absorption(redirected from differential absorption)
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absorption[Lat.,=sucking from], taking of molecules of one substance directly into another substance. It is contrasted with adsorptionadsorption,
adhesion of the molecules of liquids, gases, and dissolved substances to the surfaces of solids, as opposed to absorption, in which the molecules actually enter the absorbing medium (see adhesion and cohesion).
..... Click the link for more information. , in which the molecules adhere only to the surface of the second substance. Absorption may be either a physical or a chemical process, physical absorption involving such factors as solubility and vapor-pressure relationships and chemical absorption involving chemical reactions between the absorbed substance and the absorbing medium.
The net movement (transport) of water and solutes from outside an organism to its interior. The unidirectional flow of materials into an animal from the environment generally takes place across the alimentary tract, the lungs, or the skin, and in each location a specific cell layer called an epithelium regulates the passage of materials.
Absorption across epithelia may occur by several different passive and active processes. Simple diffusion is the net movement of molecules from the apical to basolateral surfaces of an epithelium down chemical and electrical gradients without the requirement of cellular energy sources. Facilitated diffusion across the epithelium is similar to simple diffusion in that energy is not required, but in this process, molecular interaction with protein binding sites (carriers) in one or both membranes must occur to facilitate the transfer. Active molecular transport involves the use of membrane protein carriers as well as cellular energy supplies to move a transported molecule up an electrochemical gradient across the epithelium. Endocytosis and phagocytosis are also examples of active transport because metabolic energy is required, but in these processes whole regions of the cell membrane are used to engulf fluid or particles, rather than to bring about molecular transfer using single-membrane proteins. See Cell membranes, Endocytosis, Osmoregulatory mechanisms, Phagocytosis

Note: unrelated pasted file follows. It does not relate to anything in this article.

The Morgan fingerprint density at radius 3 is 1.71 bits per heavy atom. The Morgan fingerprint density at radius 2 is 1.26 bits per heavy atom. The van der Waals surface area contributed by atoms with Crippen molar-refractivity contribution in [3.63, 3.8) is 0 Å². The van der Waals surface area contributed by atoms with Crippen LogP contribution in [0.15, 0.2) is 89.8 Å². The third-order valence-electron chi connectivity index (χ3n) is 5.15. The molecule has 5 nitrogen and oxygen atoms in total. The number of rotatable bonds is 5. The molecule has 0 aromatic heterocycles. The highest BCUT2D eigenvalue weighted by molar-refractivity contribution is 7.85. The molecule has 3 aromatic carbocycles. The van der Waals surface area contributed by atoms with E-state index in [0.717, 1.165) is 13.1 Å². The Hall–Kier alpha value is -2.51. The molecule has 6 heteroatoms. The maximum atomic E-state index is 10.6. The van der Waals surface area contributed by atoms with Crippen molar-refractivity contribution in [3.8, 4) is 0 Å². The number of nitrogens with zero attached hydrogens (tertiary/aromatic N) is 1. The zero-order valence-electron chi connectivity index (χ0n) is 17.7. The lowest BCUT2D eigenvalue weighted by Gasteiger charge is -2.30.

Although a wide variety of ions are absorbed by different types of epithelial cells, the mechanisms of Na+ and Cl- transport in mammalian small intestine are perhaps best known in detail. Transepithelial transport of these two ions occurs in this tissue by three independent processes: active Na+ absorption, not coupled directly to the flow of other solutes but accompanied indirectly by the diffusional absorption of Cl-; coupled NaCl absorption; and cotransport of Na+ with a wide variety of nutrient molecules. See Ion transport
Net water transport across the epithelium is coupled to net ion transport in the same direction. Pump sites for Na+ are believed to be located along the lateral borders of epithelial cells. Energy-dependent Na+ efflux from the cells to the intercellular spaces creates a local increase in osmotic pressure within these small compartments. An osmotic pressure gradient becomes established here, with greatest solute concentrations located nearest the tight junctions. Water flows into the cell across the brush border membrane and out the lateral membranes in response to the increased osmotic pressure in the paracellular spaces. Once water is in the intercellular compartment, a buildup of hydrostatic pressure forces the transported fluid to the capillary network.
absorptionThe conversion of all or part of the energy incident on a material medium into some other form of energy within the medium. For example, part of the energy of incident light or infrared radiation may be used in exciting the atoms or molecules of the absorbing substance.
(resorption), the passage of various substances through the cellular elements of tissues into the blood and lymph. Absorption takes place primarily in the digestive tract, as well as from the cavity of the lungs, pleura, uterus, and urinary bladder and from the surface of the skin.
Water, salts, and some other substances (glucose and vitamins) are absorbed without preliminary change. Absorption—the active transport of most nutrients through the mucous membrane of the digestive tract into the blood and lymph—occurs after the nutrients have been converted by enzymatic action into simpler compounds, capable of passing through the layer of epithelial cells. The substances move as a result of physical processes (diffusion and osmosis), as well as by active transport against the concentration and electrochemical gradient, which is accompanied by an expenditure of energy. After they have been absorbed into the blood and lymph, substances are carried to all the organs and tissues, where they are used in the energy and plastic processes.